Last week’s blog, Focus, offered some background on focus, mindfulness and executive function. This week’s blog focuses (bad play on words, I know!) on a few quick activities that can be easily used to help build focus in young children. With some minor tweaking and creativity, they can also be adapted with older children.
It’s easy to bring more focus into your day with young children with just a bit of planning and thought. The first step is to ready yourself to be focused. Be clear on your priorities, both long- and short-term. Be mindful of the values, rituals and goals you have for your child. Keeping in mind your beliefs and hopes, as well as what is developmentally appropriate for children at any given age. Of course, you also need to take an honest look at your unique child. Not every child is born to be a soccer player, to read at age five, to play an instrument with grace and skill, nor be destined for an ivy league college. But each child has his own gifts and talents, ready to be acknowledged and celebrated, as well as growing edges and needs that require your nurturing support. Read the literature on what to expect at each age and stage; suggestion can be found on the Book Shelf and below and think about the path you and your child are taking.
Hopefully, you can carve out time everyday to be focused and present with your child, or others. As Jon Kabat-Zinn said,
“The little things? The little moments? They aren’t little.”
Children watch, learn and develop their own habits and outlook by watching those closest to them. Do they have the opportunity to see you focused and calm?
One you’ve got yourself focused, here are six things you can do to help develop focus in young children:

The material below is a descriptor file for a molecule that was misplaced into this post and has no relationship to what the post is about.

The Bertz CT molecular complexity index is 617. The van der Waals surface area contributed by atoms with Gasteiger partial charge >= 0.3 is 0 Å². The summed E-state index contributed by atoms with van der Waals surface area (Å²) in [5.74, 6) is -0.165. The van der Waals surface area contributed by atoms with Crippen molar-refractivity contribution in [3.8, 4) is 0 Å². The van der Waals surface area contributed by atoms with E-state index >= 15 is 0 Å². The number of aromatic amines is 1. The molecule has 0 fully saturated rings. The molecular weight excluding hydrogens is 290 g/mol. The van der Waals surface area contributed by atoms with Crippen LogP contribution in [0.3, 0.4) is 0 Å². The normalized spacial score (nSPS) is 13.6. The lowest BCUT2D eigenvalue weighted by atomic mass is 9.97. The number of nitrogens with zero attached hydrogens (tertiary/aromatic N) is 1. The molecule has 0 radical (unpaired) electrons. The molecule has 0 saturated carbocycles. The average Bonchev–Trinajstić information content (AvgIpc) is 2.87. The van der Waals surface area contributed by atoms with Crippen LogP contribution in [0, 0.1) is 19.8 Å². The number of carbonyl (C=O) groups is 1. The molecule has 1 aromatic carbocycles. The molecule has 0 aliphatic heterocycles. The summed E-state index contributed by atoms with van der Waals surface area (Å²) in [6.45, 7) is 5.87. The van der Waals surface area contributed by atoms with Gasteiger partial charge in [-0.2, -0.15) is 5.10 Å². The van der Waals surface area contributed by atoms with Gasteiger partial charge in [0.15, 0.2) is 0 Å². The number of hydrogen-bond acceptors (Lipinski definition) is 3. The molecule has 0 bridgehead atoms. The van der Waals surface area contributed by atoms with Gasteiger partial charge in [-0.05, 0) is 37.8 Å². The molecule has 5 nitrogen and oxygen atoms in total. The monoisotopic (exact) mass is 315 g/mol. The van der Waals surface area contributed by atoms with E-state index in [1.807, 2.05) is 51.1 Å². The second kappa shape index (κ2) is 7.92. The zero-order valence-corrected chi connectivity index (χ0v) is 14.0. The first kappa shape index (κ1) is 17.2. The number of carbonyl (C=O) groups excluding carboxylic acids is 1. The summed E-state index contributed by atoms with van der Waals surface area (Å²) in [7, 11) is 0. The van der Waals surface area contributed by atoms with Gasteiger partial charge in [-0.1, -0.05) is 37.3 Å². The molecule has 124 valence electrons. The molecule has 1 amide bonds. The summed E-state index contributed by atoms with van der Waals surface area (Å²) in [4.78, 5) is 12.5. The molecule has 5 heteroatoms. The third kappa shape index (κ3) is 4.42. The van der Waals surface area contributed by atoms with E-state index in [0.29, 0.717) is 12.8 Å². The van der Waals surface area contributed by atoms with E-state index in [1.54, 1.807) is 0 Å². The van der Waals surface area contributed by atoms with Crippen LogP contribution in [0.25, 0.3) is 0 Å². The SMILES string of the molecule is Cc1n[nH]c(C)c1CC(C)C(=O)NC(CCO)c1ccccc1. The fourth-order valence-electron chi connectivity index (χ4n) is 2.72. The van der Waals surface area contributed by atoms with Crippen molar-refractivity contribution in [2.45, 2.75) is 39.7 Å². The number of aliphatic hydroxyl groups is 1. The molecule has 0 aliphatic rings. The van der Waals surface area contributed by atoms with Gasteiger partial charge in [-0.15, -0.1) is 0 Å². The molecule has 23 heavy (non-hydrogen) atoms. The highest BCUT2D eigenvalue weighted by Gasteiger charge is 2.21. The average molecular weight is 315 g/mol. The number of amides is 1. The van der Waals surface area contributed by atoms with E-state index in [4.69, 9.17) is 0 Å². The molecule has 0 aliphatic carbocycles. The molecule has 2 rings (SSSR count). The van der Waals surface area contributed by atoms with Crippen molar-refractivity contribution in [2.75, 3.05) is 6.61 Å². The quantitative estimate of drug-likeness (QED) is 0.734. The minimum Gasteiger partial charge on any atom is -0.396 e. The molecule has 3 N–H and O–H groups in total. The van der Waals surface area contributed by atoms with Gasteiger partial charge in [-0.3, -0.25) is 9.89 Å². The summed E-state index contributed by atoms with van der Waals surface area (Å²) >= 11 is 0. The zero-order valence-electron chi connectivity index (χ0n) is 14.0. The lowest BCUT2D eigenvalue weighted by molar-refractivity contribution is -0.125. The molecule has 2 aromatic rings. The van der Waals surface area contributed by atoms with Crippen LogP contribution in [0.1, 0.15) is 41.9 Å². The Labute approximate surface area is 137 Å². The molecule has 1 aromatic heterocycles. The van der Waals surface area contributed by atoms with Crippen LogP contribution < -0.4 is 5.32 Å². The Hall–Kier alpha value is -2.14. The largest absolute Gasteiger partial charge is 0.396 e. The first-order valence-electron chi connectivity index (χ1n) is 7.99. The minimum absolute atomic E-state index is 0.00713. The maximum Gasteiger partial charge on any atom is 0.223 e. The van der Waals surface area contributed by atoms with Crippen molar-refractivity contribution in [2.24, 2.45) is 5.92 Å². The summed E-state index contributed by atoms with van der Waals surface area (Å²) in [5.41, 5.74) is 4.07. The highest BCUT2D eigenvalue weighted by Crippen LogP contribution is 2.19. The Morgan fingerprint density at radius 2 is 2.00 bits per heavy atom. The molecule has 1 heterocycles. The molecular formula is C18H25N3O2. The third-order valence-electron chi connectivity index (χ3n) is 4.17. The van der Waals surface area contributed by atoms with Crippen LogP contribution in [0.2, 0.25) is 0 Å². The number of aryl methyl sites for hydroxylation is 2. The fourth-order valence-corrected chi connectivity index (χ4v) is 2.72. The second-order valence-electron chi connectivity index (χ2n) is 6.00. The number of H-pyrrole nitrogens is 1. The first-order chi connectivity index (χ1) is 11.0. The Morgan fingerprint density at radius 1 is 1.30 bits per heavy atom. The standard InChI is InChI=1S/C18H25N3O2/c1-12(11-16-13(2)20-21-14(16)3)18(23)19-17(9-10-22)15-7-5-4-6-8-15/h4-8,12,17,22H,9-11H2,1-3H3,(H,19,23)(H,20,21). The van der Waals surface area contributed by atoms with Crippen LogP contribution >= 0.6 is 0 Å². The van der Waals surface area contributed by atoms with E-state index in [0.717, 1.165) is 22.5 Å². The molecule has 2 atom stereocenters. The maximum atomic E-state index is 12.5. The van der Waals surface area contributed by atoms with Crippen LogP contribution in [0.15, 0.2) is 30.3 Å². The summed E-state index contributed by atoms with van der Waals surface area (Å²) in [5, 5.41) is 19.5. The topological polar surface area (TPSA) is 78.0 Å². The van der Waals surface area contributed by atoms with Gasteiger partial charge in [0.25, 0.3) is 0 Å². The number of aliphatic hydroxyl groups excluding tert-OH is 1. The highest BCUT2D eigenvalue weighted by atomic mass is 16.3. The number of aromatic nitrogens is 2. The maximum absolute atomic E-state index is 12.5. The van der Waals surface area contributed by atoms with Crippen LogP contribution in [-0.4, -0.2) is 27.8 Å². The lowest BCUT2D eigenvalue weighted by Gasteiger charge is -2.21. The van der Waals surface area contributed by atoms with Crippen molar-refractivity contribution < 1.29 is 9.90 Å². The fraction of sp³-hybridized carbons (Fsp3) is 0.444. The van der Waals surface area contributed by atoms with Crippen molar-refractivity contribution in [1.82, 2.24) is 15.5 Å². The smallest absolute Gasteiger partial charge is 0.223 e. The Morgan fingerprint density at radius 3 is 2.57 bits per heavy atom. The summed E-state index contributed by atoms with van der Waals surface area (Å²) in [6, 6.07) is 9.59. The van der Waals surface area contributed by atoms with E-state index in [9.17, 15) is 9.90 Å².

- Give ‘Em Jobs – Putting on coats independently, sorting laundry by color, finishing what’s on their plate before getting more (or desert), walking the dog, putting groceries away. Raise the bar, give them some time and encouragement – see what they can accomplish. Don’t expect perfect, just approximation!
- Stop and Start – With little guys, try Stop/Start – Old fashion games like “Red Light/Green Light” or Freeze Dance or “What time is it Mr. Fox?” let children practice moving and stopping. Sometimes inhibiting action is a tough, but making it fun helps secretly develop the mental wiring that leads to self-control. With older children, give them the space and expectation to mono-task – a puzzle, a walk, a game, setting the table. No screens, no music, no distractions.
- Speaking and Listening – Practice taking turns listening and speaking. Tough task with kids, for sure! One of the most easily accessible activities in Tools of the Mind is modeling what a reader and a listener both do. By providing a photo of an ear and a mouth, children have a concrete visual reminder of what their task is – and have a greater likelihood of inhibiting the impulse to talk when they are the listener and to “reading” the pictures or words when it is their turn.
- Play – Yes, play. Old-fashion play with puzzles, sorting games, imaginary play that lets kids develop their own story line (not the latest Disney movie story line). Nothing fancy, but if you are looking for flash, test drive computer games ahead of time to see what it really asks of a child. Ditto for TV. It’s not always all bad, so look for content that is age-appropriate and meaningful. Preview or watch with your child to discuss elements of the show – can s/he recall characters’ names? Sequence events? Both require activation of working memory.
- Breathe – Sounds simple enough, but taking a few minutes throughout the day to get grounded and breath deeply goes a long way. I see this every day with children – whether they are physically worn out, emotionally drained or exuding energy at a time they need focus, working with them to breathe deeply and fully enables them to focus on what is immediately ahead. This works wonders for adults, too!
- Look in the Mirror (or smart phone) – Gallinsky cites a “time famine” wherein we are all strapped for time, energy and resources. Take a critical look at your own time and how you use it. Can you model for your children being more fully present? To stop when you say you’re stopping (years ago my kids figured out that “five minutes” in Mom Speak is “more like a half hour!”) Consider disconnecting for a period of time every night so you can give your full attention and focus to your family. Your kids will appreciate it, and you might even find some of what comes in can sit untouched in your in box!
Curious? Read more:
What works for you? What works for your child(ren)? Share your experiences by leaving a comment below.